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Research sheds light on plants and animals in The Bahamas

Family Island News
  • The Grand Bahama branch of the Bahamas National Trust (BNT) recently held a public meeting on plant and animal life in The Bahamas. At the meeting, researchers Dr. David Steadman and Janet Franklin presented information on plants and animals based on findings in blue holes.


Published: Oct 16, 2013

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FREEPORT – The Grand Bahama branch of the Bahamas National Trust (BNT) recently held a public meeting on plant and animal life in The Bahamas.  At the meeting, researchers Dr. David Steadman and Janet Franklin presented information on plants and animals based on findings in blue holes.

Quite a large group attended the meeting, and BNT Grand Bahama Branch Chairman Darius Williams, said, “This is the largest event for the year.  I’m happy to see such a great turnout, and some familiar faces.”

At the meeting, Steadman focused on the animals in The Bahamas, and Franklin focused on the plants.  Obviously, there are not as many species of animals on islands as there are on continents, as the animals would have had to cross oceans.  However, research in Bahamian blue holes has uncovered fossils that provide evidence that a number of different species once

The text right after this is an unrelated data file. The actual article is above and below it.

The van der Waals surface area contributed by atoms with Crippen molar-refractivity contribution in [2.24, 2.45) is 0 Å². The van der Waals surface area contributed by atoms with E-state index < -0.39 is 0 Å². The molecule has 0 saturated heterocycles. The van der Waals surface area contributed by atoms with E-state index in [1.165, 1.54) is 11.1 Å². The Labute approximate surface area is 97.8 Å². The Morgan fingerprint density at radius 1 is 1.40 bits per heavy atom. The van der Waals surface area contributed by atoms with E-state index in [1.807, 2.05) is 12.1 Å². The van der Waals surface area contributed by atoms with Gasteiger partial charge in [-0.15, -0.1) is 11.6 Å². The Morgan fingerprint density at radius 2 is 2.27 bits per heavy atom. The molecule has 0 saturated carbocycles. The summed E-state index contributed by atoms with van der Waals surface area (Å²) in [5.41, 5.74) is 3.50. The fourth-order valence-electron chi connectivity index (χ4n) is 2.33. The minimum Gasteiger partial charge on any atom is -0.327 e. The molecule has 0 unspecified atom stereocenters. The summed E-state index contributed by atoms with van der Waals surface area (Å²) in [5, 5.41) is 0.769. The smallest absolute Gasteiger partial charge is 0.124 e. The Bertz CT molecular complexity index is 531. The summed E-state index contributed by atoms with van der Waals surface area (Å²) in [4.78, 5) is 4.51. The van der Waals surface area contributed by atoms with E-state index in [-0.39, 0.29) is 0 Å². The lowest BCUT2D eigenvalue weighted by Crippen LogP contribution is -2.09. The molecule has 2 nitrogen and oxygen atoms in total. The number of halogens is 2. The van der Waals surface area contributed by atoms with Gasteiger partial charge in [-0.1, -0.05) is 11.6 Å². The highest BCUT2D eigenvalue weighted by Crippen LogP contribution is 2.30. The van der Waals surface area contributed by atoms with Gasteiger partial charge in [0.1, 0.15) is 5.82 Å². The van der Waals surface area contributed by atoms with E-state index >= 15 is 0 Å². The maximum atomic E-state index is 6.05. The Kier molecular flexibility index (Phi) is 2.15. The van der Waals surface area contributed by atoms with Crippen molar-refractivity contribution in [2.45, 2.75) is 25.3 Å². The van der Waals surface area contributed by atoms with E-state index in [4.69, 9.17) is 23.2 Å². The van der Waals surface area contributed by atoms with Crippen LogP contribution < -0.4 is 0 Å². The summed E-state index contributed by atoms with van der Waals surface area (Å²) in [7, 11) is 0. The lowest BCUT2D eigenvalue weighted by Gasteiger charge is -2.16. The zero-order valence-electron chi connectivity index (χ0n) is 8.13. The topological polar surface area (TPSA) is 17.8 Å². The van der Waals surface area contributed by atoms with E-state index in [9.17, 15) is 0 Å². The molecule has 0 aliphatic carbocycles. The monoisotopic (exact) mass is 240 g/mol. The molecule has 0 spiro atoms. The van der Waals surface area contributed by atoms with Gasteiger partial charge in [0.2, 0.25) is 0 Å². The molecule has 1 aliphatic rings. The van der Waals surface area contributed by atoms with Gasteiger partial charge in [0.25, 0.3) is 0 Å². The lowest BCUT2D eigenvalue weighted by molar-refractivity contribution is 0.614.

inhabited our islands – for example, the Cuban crocodile and the now extinct land tortoise.

Steadman thanked the BNT for having them present, and expressed his gratitude for being able to carry out his research.  He added: “One of the good things about working in The Bahamas is we have so much support from governmental and non-governmental agencies.  There is so much infrastructure in place to support our research, and all of that helps to make it possible.”

Steadman went on to say that the blue holes, the changes in plant and animal life and the current size of the islands in The Bahamas are all a result of changes in sea level.  The islands are the smallest they’ve been in recent years because the temperature is the warmest it’s ever been.  Blue holes are an excellent research point, because the chemistry of the water preserves plants and animals extremely well.  Complete shells of extinct tortoises, and 54 complete or nearly complete crocodile skeletons have been found fully intact in Sawmill Sink, the blue hole in Abaco where their research has taken place.

Though the research focused on Abaco, the presenters noted that Grand Bahama probably has similar biodiversity, as they are both on the Little Bahama Bank, which was once one island.  Twenty-three of the species found in Sawmill Sink no longer exist in The Bahamas.

Franklin commented on the uniqueness of The Bahamas:

“Sometimes you don’t realize what you have in your own back yard is unique to the rest of the world.  For example, the curly tail lizards are running around everywhere, so you take them for granted but they’re nowhere else in the world.”

Franklin and Steadman would like to present their research on other islands; so far, they have presented in Abaco, Nassau and now Grand Bahama.


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